Wednesday, May 6, 2015

Sometimes, Violence is the Answer and a Weapon may be the Punctuation

As long as more than one person exists, there will exist the potential for conflict.  Most can resolve conflicts without drastic measures; however, some will resort to using violence.  It is for these times that violence may be morally called for in response.  It must be clarified, violence is not to be a tool used to initiate a means to an end – not as a whip upon a slave.  The violence I am referring to is in the preservation of life and liberty.  This is not oxymoronic, and to falsely equate the immoral and moral uses of violence as the same because they are violent is moronic.  It would be to equate and castigate the slave who pulled the whip from the slavemaster’s hands in order to fight back, as morally equal as the slavemaster’s whips upon the slave.

The whipped slave is not a scenario that people can relate to, so a different and unfortunate all-too-common scenario will be used: domestic violence.  Lisa Skinner in Alabama had a protective order against her [estranged] husband, but being only a piece of paper, that did not stop him being armed with a gun and a knife, and coming after her; she shot back and defended herself.  When a physical conflict emerges and there is a power differential, might has a strong advantage.  If a 6ft and physically powerful man wants to rape and murder a 5ft petite woman, she is at a disadvantage. 

Boko Haram kills and enslaves many, even kidnapping hundreds of schoolgirls at a time.  Hundreds of girls have been released after assaults and raids against Boko Haram.  Two attackers shot at people during a Draw Muhammad contest in Texas, and armed men killed the first shooters.  A man who tried to shoot up a mall in Oregon was stopped by Nick Meli – who didn’t even shoot – but his armed presence was enough to stop the one plotting the mass shooting.  Each situation, violence (or the threat thereof) was used against those who initiated violent action. 

When someone holds a religious conviction denying your humanity, calling you an enemy and the best way he can show his devotion is by attacking and killing you – how would you reason with him to change?  When someone holds a feeling of hostility against you and no law, or restriction printed upon a piece of paper will dissuade him from trying to rape and murder you, what will you do?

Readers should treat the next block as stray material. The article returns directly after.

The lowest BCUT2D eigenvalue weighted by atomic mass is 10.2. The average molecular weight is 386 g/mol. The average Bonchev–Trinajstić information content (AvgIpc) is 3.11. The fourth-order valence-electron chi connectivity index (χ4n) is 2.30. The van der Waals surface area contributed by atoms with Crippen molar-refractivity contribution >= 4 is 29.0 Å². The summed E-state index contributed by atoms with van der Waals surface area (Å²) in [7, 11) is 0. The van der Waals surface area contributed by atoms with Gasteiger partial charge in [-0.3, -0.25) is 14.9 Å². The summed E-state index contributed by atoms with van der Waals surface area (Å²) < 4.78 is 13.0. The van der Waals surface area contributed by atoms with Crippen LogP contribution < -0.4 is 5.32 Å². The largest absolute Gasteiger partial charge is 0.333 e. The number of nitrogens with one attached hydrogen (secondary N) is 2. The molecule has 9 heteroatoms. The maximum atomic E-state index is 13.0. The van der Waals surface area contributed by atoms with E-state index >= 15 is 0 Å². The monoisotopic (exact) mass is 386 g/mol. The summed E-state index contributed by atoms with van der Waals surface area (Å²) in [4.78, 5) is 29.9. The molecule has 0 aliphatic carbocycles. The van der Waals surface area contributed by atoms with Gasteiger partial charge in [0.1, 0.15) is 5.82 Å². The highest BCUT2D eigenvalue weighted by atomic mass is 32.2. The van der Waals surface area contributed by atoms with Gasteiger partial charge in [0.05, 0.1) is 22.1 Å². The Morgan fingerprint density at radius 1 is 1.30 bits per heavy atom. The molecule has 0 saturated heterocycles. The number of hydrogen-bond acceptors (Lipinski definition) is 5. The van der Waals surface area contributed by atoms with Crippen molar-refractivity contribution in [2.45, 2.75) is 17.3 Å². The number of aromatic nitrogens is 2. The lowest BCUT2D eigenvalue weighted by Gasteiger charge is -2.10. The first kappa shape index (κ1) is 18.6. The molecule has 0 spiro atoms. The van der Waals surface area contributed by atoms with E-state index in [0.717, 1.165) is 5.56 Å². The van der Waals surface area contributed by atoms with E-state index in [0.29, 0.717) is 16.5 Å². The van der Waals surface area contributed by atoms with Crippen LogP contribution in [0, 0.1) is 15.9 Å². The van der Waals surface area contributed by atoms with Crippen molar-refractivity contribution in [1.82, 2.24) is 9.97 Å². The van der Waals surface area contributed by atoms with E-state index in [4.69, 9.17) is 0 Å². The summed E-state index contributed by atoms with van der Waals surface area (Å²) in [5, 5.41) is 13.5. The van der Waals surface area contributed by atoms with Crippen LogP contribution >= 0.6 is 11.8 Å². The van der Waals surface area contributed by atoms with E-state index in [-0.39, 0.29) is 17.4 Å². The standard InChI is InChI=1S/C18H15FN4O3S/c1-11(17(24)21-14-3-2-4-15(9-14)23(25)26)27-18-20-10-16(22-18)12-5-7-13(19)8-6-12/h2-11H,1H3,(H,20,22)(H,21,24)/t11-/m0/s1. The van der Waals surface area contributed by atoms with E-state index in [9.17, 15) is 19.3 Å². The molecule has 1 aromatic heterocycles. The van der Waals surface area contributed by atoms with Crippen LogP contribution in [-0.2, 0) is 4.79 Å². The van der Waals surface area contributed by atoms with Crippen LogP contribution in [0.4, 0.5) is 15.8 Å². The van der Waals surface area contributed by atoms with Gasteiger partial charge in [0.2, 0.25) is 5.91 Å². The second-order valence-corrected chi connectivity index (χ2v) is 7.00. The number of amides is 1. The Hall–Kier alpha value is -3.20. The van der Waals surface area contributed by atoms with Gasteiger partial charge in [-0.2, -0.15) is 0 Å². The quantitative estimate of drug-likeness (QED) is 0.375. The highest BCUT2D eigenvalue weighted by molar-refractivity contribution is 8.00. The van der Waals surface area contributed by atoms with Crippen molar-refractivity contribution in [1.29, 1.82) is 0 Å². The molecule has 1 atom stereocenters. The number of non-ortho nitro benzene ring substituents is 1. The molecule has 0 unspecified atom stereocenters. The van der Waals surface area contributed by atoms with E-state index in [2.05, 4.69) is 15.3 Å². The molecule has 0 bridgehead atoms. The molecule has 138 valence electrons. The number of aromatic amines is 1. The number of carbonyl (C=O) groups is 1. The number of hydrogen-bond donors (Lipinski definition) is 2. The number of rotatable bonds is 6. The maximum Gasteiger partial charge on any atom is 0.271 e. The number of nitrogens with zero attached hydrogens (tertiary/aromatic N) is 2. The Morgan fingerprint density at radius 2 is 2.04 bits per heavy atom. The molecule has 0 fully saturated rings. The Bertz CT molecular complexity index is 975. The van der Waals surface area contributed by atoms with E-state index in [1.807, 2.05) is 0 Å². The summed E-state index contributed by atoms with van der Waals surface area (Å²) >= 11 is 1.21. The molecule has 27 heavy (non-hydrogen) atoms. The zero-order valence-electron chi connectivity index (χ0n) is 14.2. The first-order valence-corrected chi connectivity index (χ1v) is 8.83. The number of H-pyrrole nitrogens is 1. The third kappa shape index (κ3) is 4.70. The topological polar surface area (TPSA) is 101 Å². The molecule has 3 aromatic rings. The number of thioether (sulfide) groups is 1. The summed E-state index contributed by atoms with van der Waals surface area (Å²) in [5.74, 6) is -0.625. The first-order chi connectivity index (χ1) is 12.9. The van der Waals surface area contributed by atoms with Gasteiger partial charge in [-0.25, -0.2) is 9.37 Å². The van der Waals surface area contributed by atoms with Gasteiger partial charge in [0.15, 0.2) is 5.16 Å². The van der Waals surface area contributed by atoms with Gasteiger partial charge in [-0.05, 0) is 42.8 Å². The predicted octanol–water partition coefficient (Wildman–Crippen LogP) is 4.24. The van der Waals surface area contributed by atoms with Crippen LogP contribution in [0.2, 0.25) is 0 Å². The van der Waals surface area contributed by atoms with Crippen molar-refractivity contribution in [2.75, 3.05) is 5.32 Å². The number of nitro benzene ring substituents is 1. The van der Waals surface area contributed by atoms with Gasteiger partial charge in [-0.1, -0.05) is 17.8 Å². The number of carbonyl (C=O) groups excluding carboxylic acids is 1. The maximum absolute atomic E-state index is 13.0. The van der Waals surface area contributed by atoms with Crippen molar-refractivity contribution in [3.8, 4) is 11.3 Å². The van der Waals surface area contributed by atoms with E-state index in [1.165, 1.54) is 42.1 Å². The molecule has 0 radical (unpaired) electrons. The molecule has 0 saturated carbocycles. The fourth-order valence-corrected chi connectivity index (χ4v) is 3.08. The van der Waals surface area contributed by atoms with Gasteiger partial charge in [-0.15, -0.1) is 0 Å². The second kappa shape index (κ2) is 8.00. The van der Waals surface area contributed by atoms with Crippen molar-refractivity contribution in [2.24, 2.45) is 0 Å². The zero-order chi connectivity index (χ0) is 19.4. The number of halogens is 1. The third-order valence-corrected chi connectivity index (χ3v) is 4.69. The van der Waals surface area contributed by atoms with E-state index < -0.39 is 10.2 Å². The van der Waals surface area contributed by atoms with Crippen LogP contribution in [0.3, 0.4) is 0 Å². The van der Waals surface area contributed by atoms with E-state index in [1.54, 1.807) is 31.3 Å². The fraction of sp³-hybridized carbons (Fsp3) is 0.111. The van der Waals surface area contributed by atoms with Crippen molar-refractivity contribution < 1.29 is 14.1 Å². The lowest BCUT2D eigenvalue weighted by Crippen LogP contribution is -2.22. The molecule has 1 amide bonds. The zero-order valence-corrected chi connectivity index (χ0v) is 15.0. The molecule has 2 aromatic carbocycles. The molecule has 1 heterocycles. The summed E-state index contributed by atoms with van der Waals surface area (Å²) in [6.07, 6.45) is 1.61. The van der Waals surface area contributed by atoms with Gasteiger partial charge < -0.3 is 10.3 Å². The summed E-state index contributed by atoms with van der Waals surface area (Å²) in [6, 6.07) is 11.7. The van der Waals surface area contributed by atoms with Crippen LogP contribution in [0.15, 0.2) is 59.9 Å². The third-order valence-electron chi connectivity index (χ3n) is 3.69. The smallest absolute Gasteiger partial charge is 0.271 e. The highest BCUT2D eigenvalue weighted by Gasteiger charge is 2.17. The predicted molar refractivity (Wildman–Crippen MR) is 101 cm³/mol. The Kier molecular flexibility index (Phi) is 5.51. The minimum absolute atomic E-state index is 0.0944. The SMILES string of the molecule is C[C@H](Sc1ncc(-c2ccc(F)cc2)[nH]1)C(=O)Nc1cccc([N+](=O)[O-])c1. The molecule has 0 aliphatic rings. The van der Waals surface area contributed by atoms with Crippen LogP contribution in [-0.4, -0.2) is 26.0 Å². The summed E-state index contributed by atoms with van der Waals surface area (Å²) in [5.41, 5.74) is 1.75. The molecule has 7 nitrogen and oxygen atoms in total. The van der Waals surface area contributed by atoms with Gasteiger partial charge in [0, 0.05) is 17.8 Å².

Decry violence and ban guns?

James Holmes went into a movie theater that banned firearms, but he still brought guns to murder movie-goers.  Charlie Hebdo, a French satirical paper had multiple employees murdered by those who didn’t appreciate the satire; France has strong gun control laws.  According to the Bureau of Justice Statistics, most violent crimes don’t even use weapons – of those that remain, firearms are just one type of weapon.  Mr. Skinner was also carrying a knife when he came after his estranged wife.

Weapons are equalizers of force for when there was an initial imbalance.  As the saying goes ‘God made man; Sam Colt made them equal’.

To remove by law is to use legal force making the law-abiders hamstrung in the face of one who is already intent on breaking the law.  Adam Lanza, Eric Harris & Dylan Klebold, Nidal Hasan and many others were already set to break the law by committing acts of murder.  Was a piece of paper telling them they couldn’t use a certain type of firearm, or ammo going to stop them?  If we let our ability to defend be contextual in how, when and where we can carry we make ourselves vulnerable, and become Suzanna Hupp who to obey the law left her gun in her car and there it remained when George Hennard killed many in Luby’s Cafeteria, including Hupp’s parents.

Whether it is in individual defense, or group – Nick Meli against a single shooter, or a military force against Boko Harem – it is violence used as a counteraction against those who initiated the use of violence.  Weapons are not ‘evil’ or killers themselves, but are tools and it is up to the wielder on how they are used.  To say violence or that weapons should not be used – including guns – is to say that the suffering of the victim is a higher moral value than self-assertion and self-defense.  To those who cannot be reasoned with, and you cannot defend yourself against, you can only be moral by being their victim, and letting others be victimized.

Lastly, it is hypocritical to say that weapons and violence are not needed and that we need laws to enforce these decrees.  When seconds count, the police may be minutes away and when they arrive – they will be armed and ready to use violence to enforce the laws stating you are not to use violence and weapons to defend yourself.  With a weapon a rapist may try and take a victim – he is already violating the law; disarm the victim and there is less of a chance of defense by obeying the law.  The woman who shoots her would-be rapist, the shopkeepers holding a marauding mob at bay, the one carrying concealed who stops a robbery each use violence (or the threat) by using a weapon.  To take away their defense would be to send others (police) with weapons to use violence – either way, the victims would be victims, but one would leave them as legal victims as a state of existence instead of situational.

Weapons exist, and sometimes violence is needed.  When a fire starts, you can put it out with an extinguisher or call and wait for the fire department to arrive, while the fire consumes your property.  In a worst-case scenario, such as any of the aforementioned examples – or worse, [e.g. your children being victimized] – will you take a fake moral high ground as you and yours are victimized, or fight back using what is necessary to not be victims?

It is that simple.